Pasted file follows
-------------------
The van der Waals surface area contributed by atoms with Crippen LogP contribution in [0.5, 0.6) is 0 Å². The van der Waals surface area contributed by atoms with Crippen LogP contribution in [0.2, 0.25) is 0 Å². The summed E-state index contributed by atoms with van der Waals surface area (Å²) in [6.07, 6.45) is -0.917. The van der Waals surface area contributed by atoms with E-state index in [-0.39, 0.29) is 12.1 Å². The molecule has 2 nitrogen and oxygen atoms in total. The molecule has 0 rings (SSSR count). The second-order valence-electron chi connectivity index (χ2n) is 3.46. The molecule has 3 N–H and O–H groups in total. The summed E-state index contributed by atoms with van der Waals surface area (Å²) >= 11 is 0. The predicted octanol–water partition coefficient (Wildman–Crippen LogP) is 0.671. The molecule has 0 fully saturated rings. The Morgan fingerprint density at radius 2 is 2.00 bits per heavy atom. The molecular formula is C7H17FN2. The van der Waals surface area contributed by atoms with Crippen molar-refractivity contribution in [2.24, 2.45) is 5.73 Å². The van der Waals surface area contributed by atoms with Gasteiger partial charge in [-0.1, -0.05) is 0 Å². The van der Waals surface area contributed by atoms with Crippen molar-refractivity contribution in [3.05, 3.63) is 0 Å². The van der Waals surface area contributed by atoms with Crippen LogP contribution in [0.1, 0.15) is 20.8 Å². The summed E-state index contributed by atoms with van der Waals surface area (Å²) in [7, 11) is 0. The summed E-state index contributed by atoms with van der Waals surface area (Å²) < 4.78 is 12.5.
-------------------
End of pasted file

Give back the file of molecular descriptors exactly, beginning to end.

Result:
The van der Waals surface area contributed by atoms with Crippen LogP contribution in [0.5, 0.6) is 0 Å². The van der Waals surface area contributed by atoms with Crippen LogP contribution in [0.2, 0.25) is 0 Å². The summed E-state index contributed by atoms with van der Waals surface area (Å²) in [6.07, 6.45) is -0.917. The van der Waals surface area contributed by atoms with E-state index in [-0.39, 0.29) is 12.1 Å². The molecule has 2 nitrogen and oxygen atoms in total. The molecule has 0 rings (SSSR count). The second-order valence-electron chi connectivity index (χ2n) is 3.46. The molecule has 3 N–H and O–H groups in total. The summed E-state index contributed by atoms with van der Waals surface area (Å²) >= 11 is 0. The predicted octanol–water partition coefficient (Wildman–Crippen LogP) is 0.671. The molecule has 0 fully saturated rings. The Morgan fingerprint density at radius 2 is 2.00 bits per heavy atom. The molecular formula is C7H17FN2. The van der Waals surface area contributed by atoms with Crippen molar-refractivity contribution in [2.24, 2.45) is 5.73 Å². The van der Waals surface area contributed by atoms with Gasteiger partial charge in [-0.1, -0.05) is 0 Å². The van der Waals surface area contributed by atoms with Crippen molar-refractivity contribution in [3.05, 3.63) is 0 Å². The van der Waals surface area contributed by atoms with Crippen LogP contribution in [0.1, 0.15) is 20.8 Å². The summed E-state index contributed by atoms with van der Waals surface area (Å²) in [7, 11) is 0. The summed E-state index contributed by atoms with van der Waals surface area (Å²) < 4.78 is 12.5.